WhatsApp update borrows Snapchat’s biggest features, including drawing on pictures and special front-facing flash

It’s far from the first time that Facebook apps have improved themselves by taking from their ghostly rival

The Facebook and WhatsApp applications' icons are displayed on a smartphone on February 20, 2014 in Rome
The Facebook and WhatsApp applications' icons are displayed on a smartphone on February 20, 2014 in Rome

WhatsApp has added a new update, and borrowed almost everything that makes Snapchat’s camera so good.

The new version – available through an update in the app store now – is just the latest move by Facebook to copy some of its ghostly rival’s biggest features.

Those include new editing and drawing tools. And they also include new ways of taking pictures, too.

The drawing tools have a functionality and design that’s incredibly similar to Snapchat. They’re brought up simply by taking a picture. Once that’s done, a little series of icons will appear – click the crayon to draw on top of a picture, for instance, or choose the T to write text.

The new feature even allows people to overlay emoji on top of their photos. That’s done by clicking the little face. The emoji will even look the same as on Snapchat – they use the Twemoji that can be seen on Twitter, and work on various different platforms rather than looking different between iOS and Android.

And the actual process for taking pictures borrows from Snapchat, too.

The app now supports front-facing flash, so that people can better take pictures in the dark. That brightens up the screen so that pictures using the front camera work much better in the dark.

That feature is already offered on some iPhones – where it works slightly better than when apps try to do it – but is a useful way of taking selfies in the dark on other models.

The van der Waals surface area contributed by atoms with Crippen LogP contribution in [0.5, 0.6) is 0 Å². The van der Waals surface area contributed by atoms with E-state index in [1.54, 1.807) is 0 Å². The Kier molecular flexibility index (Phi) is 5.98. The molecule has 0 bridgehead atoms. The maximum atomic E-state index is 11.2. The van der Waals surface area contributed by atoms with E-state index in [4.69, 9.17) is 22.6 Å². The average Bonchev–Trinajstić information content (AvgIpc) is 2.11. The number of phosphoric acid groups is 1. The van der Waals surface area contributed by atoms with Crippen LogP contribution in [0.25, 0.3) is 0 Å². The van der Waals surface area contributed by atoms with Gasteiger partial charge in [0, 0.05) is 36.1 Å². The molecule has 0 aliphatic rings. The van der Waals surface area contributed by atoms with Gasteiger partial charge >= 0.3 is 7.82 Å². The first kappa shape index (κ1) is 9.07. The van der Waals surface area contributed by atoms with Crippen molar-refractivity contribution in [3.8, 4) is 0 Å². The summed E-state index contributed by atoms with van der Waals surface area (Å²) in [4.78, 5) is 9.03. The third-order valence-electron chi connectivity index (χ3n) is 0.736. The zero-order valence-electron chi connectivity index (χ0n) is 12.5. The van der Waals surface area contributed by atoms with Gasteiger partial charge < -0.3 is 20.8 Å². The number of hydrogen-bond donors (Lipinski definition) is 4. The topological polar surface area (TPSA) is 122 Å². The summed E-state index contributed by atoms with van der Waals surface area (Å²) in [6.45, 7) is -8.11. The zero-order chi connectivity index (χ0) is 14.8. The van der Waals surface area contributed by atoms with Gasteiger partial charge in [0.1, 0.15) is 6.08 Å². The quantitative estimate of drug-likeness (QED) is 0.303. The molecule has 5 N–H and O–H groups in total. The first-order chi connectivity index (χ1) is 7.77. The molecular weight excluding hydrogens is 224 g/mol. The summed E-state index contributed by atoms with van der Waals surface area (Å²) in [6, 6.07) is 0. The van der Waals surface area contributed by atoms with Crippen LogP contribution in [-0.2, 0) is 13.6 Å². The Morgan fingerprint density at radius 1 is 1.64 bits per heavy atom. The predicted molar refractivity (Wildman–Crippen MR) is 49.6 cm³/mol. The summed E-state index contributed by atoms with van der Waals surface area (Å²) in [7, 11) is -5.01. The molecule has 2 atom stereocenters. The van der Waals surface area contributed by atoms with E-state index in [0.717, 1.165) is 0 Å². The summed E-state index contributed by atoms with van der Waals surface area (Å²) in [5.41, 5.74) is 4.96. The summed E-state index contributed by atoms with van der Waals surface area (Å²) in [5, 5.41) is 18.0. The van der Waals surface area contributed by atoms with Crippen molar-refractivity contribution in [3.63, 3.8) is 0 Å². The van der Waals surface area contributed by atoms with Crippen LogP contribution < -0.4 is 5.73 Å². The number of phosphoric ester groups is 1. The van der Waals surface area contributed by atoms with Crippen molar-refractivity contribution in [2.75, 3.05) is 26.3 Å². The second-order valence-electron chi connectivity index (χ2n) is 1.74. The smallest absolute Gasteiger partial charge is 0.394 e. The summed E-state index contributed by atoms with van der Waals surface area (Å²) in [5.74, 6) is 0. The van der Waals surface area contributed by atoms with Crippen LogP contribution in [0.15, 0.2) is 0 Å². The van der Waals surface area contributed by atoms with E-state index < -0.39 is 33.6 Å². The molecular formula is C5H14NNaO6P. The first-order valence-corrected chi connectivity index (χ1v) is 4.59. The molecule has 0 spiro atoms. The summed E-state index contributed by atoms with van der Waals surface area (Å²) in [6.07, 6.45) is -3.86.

The camera features have been given other changes like the ability to slide up and down the screen to zoom in and out and double tapping on the screen to swap between the front and back cameras. (Like many of Snapchat’s features, those might not be immediately obvious.)

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WhatsApp has been criticised for borrowing features from Snapchat in the past. Recently, for instance, Instagram took the concept of stories that had been popularised by Snapchat, implementing it in much the same way and openly admitting that it had been inspired by the popularity of Snapchat’s version.

The moves often help Facebook bring popular Snapchat features to places in the world that Snapchat hasn’t launched yet. Last week, for instance, Facebook appeared to be testing a feature called Messenger Day in Poland that includes disappearing messages – Snapchat’s central feature, but the first time anything of the kind has been available in the country.

WhatsApp’s blog didn’t acknowledge any kind of inspiration from Snapchat, instead introducing the new features only as “new ways to customize and enhance the photos and videos you share with friends and family around the world”.

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